- Poorer at delaying gratification (Canada, 1999, 2000)
- Poorer emotional communication skills.
- A greater need for lists, clear directions, depth of learning vs. breadth (Gurian, 48)
- Greater frustration, with less control and more discipline problems
- Greater use of the brain’s “rest state” (zoning out or looking distracted)
- A preference to shut down or say they didn’t do the work instead of admitting they don’t know (Gurian, p165).
What We Can Change In Districts? How can we learn from all the research and institute real reform beyond the Gates, Bloomberg, Duncan, and Rhee style we are currently engulfed by?
- Use more Kenntnis (experiential learning) and less Wissenschaft (the linear pursuit of knowledge:
- Install appropriate experiential learning programs K-12.
- Restore old-fashioned Kindergarten.
- Start formal school a year later. Both genders will benefit.
- Start MS and HS at 9:00 AM. Use adolescent sleep studies.
- Evaluate and improve the screening for ADHD.
- Use more effective modes of discipline. Boys, again unlike girls, usually react better to “power assertion” (clearly stating the rules and explaining how they were broken) and “attention withdrawal” techniques as opposed to induction (How would you feel if you were Johnny?) Induction, because it is not direct, often creates anger and defensiveness and thus makes some boys suspicious over time thus escalating their reactions (Heyman and Legare, 2004).
- Provide access to good male mentors, heroes, and role models.
- Get parents and the community involved.
- Restore recess and add more physical education classes…Jim needs GYM!
- Consider single sex classrooms, subjects or schools. The research is still out.
What We Can Change In Classrooms?
- Use differentiated instruction and assessments based on boys’ preferred learning styles and intelligences. As math has included more word problems and essay questions (female strengths) ELA and Social Studies should incorporate questions allowing for visual answers (ex: cartooning), and grade for logic and being concise.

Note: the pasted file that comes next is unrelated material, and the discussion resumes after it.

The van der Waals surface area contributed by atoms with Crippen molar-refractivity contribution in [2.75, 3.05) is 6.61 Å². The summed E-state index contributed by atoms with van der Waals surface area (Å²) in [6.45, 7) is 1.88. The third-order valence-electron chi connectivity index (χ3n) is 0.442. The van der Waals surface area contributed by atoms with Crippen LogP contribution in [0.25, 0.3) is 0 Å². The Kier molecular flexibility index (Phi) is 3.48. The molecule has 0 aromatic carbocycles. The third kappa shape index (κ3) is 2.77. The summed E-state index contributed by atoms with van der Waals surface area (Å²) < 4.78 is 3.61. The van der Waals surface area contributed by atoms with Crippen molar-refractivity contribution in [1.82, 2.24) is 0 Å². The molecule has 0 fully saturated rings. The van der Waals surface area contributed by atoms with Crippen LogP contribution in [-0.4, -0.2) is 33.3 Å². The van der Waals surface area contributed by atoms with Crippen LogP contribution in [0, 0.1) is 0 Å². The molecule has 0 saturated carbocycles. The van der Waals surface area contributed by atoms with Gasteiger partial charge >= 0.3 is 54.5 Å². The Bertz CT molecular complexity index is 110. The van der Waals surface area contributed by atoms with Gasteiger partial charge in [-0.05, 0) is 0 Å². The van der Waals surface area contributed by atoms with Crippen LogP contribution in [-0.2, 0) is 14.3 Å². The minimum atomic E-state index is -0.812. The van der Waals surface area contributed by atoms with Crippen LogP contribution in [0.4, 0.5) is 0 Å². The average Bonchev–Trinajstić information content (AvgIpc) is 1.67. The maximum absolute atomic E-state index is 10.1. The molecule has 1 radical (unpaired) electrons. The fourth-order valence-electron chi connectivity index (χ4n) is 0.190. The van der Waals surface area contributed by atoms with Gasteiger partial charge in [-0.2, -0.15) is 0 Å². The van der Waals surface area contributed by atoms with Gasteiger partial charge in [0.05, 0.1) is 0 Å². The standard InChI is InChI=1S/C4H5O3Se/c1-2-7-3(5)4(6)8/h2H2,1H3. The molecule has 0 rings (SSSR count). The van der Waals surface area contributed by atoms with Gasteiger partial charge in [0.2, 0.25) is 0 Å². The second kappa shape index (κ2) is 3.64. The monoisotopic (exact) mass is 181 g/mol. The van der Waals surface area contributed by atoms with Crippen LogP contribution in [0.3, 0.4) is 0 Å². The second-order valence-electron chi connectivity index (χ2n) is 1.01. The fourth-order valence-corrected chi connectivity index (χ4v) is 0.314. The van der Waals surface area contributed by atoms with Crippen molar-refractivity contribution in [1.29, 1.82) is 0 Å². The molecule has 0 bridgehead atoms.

- Design units and lessons using Grant Wiggins’ Understanding by Design (1998)…Start at the outcomes and plan backwards, including appropriate authentic assessments.
- Provide reading choice. Boys comprehend more when they read about their interests.
- Questions should ask what would you “do” as opposed to what would you “feel?”
- Use analogies where possible. It is a boy strength…either as teaching tool or in tests. So why did the College Board remove these from SAT tests?
- Give problem-solving assignments.
- Use direct language in giving directions. Be matter of fact. Do not coddle. Give them what they need in order to solve the problem.
- Be vigilant about monitoring work and returning results swiftly and constructively.
- Train students to take verbatim notes and then to summarize them.
- Use voice modulation so boys can hear well.
- Add touch and eye contact, depending on sub-cultural issues.
- Use visuals, graphics, art, drama, music, and physical activities.
- Build in strategic “Brain breaks.”
- Use humor.
- Use competition, with winners and losers, especially as part of a team.
- Put boys in groups larger than three.
- Do not over-compliment boys or sweeten comments without merit. Self esteem for boys must be addressed differently than for girls. Boys, unlike girls, will not do better if they think they are good in a subject. (Baumeister et al., 2003)
The Gates, Bloomberg, Duncan, and Rhee, TFA, and Teachers College Workshop model reform movement have thrown many of these methods out. It’s time we looked back at the research and matched up with the findings.
- “If you think about how many boys are getting bad grades, failing tests, not performing in class, becoming discipline problems—and if you look beyond the reading and writing gap, you might notice other key elements of male nature that are now a mismatch with conventional schooling.” (Gurian, 52)
- “Despite the research, schools that allow boys to function in accordance with their natural development are a dying breed.” (Tyre, 75)
- Many school districts, from Atlanta to Wilmette, have finally realized they must react to these issues. In Wilmette, after a huge in district probe, a “final committee report provided irrefutable evidence that [even] upper middle class boys were not thriving in school.” The Board of Education’s response “was clear: Do whatever it takes to improve the performance of all children—including boys” (Tyre, 121,122).
Thus it is our task to create a more equitable education system for boys, without sacrificing the success of its girls. To accomplish this all involved must open their minds beyond the current trends and understand the research based socio/neurobiological foundations of cognitive gender differences as they relate to education. We must recognize the levels to which curricula and teaching respond to these research based foundations. And we must develop educational approaches based on solid research to provide a more boy-friendly instructional climate yet still be responsive to both genders. (James, 8 )
David Greene is a guest contributor who is a former High School Social Studies teacher and coach in The Bronx, Greenburgh NY, and Scarsdale NY. He presently is an adjunct for Fordham University, mentoring Teach For Americans in the Bronx. He is a staff member of WISE Services, an advisor to the Foundation For Male Studies, a HS football coach, and was a member of the Save Our Schools March and Call to Action Program Committee.